Interfacial phenomena

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The interfacial region between two homogeneous phases contains matter in a distinct physical state; that is to say, matter in the interfacial state exhibits properties different from those matters in the gaseous, liquid, or solid states.  As a result, as soon as interfaces are considered explicitly, new variables – for example, interfacial surface tension – enter into the classical thermodynamic description of equilibrium systems. Interfaces in equilibrium systems need not be considered explicitly unless the surface-to-volume ratio is large, because the contribution of interfacial free energy to the total free energy is usually small.  However, interfacial effects on the dynamic behavior of flow systems can be profound, even when the proportion of matter in interfacial regions is extremely small.  Furthermore, motion may originate in an interface in systems that are not in thermal or compositional equilibrium.<br>
The interfacial region between two homogeneous phases contains matter in a distinct physical state; that is to say, matter in the interfacial state exhibits properties different from those matters in the gaseous, liquid, or solid states.  As a result, as soon as interfaces are considered explicitly, new variables – for example, interfacial surface tension – enter into the classical thermodynamic description of equilibrium systems. Interfaces in equilibrium systems need not be considered explicitly unless the surface-to-volume ratio is large, because the contribution of interfacial free energy to the total free energy is usually small.  However, interfacial effects on the dynamic behavior of flow systems can be profound, even when the proportion of matter in interfacial regions is extremely small.  Furthermore, motion may originate in an interface in systems that are not in thermal or compositional equilibrium.<br>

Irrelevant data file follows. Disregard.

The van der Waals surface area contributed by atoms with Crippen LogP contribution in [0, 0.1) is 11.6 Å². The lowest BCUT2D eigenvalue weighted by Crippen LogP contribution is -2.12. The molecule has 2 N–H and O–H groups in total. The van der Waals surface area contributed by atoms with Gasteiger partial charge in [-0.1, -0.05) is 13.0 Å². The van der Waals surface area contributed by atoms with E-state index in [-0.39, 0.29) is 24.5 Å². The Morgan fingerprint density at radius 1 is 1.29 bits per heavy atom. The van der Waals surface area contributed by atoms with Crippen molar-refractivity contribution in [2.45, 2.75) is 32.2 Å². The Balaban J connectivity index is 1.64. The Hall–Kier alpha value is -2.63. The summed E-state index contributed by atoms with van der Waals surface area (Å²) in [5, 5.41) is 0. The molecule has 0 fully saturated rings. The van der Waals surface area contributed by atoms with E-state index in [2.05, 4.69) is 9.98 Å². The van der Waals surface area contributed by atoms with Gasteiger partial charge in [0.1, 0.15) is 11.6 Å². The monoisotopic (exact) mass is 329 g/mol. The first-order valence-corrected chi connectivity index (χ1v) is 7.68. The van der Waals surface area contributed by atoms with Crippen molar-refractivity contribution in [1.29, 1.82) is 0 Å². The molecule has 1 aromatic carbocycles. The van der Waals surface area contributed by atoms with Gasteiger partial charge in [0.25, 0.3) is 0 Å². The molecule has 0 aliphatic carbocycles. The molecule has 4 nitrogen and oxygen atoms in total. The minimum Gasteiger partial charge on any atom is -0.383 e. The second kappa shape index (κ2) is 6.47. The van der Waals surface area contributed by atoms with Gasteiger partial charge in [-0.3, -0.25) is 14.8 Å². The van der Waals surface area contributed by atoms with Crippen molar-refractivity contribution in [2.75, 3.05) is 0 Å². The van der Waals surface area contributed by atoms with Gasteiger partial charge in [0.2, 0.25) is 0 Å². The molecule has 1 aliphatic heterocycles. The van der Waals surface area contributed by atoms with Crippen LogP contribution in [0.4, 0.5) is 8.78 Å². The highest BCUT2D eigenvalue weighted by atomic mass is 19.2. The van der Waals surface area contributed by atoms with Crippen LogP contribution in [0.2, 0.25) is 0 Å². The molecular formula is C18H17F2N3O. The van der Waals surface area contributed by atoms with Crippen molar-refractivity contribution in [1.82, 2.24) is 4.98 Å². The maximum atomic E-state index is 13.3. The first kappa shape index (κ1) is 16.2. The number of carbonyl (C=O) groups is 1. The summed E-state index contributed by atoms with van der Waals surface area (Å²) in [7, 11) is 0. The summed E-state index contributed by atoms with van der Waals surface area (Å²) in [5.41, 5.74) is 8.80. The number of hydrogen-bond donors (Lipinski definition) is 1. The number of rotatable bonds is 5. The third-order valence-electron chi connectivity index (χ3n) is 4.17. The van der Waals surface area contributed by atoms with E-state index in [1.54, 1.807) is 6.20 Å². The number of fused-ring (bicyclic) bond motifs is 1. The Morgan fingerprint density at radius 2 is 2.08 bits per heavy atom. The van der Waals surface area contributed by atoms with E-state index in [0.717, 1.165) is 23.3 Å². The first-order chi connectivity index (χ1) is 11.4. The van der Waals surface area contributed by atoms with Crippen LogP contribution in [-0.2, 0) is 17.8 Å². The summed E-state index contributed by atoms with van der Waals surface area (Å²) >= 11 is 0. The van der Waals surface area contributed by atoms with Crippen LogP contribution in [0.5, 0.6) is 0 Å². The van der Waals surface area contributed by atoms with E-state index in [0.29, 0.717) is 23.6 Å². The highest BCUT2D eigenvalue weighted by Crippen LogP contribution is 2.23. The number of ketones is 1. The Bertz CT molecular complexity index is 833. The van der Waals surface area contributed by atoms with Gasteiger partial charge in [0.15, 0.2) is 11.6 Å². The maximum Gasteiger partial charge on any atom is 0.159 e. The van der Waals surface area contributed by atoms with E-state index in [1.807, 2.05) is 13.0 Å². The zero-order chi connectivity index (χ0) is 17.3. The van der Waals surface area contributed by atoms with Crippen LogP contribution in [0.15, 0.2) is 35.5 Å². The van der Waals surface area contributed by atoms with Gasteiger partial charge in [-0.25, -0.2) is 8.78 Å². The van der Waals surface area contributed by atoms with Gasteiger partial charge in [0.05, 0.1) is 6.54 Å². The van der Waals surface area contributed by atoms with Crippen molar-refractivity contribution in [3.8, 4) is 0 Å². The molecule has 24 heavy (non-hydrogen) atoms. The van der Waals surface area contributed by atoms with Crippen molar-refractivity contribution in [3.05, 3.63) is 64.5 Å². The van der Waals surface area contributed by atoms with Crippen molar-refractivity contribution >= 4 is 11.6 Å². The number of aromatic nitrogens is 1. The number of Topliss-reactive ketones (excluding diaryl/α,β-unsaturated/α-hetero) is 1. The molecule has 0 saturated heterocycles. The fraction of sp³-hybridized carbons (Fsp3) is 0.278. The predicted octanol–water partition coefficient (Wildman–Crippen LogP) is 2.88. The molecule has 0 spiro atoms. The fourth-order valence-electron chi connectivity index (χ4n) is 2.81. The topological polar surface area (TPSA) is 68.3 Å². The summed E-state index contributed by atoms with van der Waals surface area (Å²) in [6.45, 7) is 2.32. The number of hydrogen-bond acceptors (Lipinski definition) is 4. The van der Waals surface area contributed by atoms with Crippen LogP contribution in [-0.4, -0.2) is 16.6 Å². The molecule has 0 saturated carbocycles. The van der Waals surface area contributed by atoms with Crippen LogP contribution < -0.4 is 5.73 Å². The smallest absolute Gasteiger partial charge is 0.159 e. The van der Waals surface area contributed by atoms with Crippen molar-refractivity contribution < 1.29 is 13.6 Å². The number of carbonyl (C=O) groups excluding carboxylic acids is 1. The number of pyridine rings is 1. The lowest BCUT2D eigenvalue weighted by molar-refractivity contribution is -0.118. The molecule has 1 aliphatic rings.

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*<b>[[Surface Tension]]
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*<b>[[Surface Tension]]</b>
:[[Capillary Pressure|Capillary pressure]], [[Interface Shape at Equilibrium|interface shape at equilibrium]], and [[Effects of Interfacial Tension Gradients|effects of interfacial tension gradients]].
:[[Capillary Pressure|Capillary pressure]], [[Interface Shape at Equilibrium|interface shape at equilibrium]], and [[Effects of Interfacial Tension Gradients|effects of interfacial tension gradients]].
*<b>[[Contact Angle and Wettability]]</b>
*<b>[[Contact Angle and Wettability]]</b>

Revision as of 20:20, 19 April 2009

The interfacial region between two homogeneous phases contains matter in a distinct physical state; that is to say, matter in the interfacial state exhibits properties different from those matters in the gaseous, liquid, or solid states. As a result, as soon as interfaces are considered explicitly, new variables – for example, interfacial surface tension – enter into the classical thermodynamic description of equilibrium systems. Interfaces in equilibrium systems need not be considered explicitly unless the surface-to-volume ratio is large, because the contribution of interfacial free energy to the total free energy is usually small. However, interfacial effects on the dynamic behavior of flow systems can be profound, even when the proportion of matter in interfacial regions is extremely small. Furthermore, motion may originate in an interface in systems that are not in thermal or compositional equilibrium.

Capillary pressure, interface shape at equilibrium, and effects of interfacial tension gradients.
Contact angles, wettability and Adsorption.

, disjoinig pressure, interfacial thermal resistance, and instability.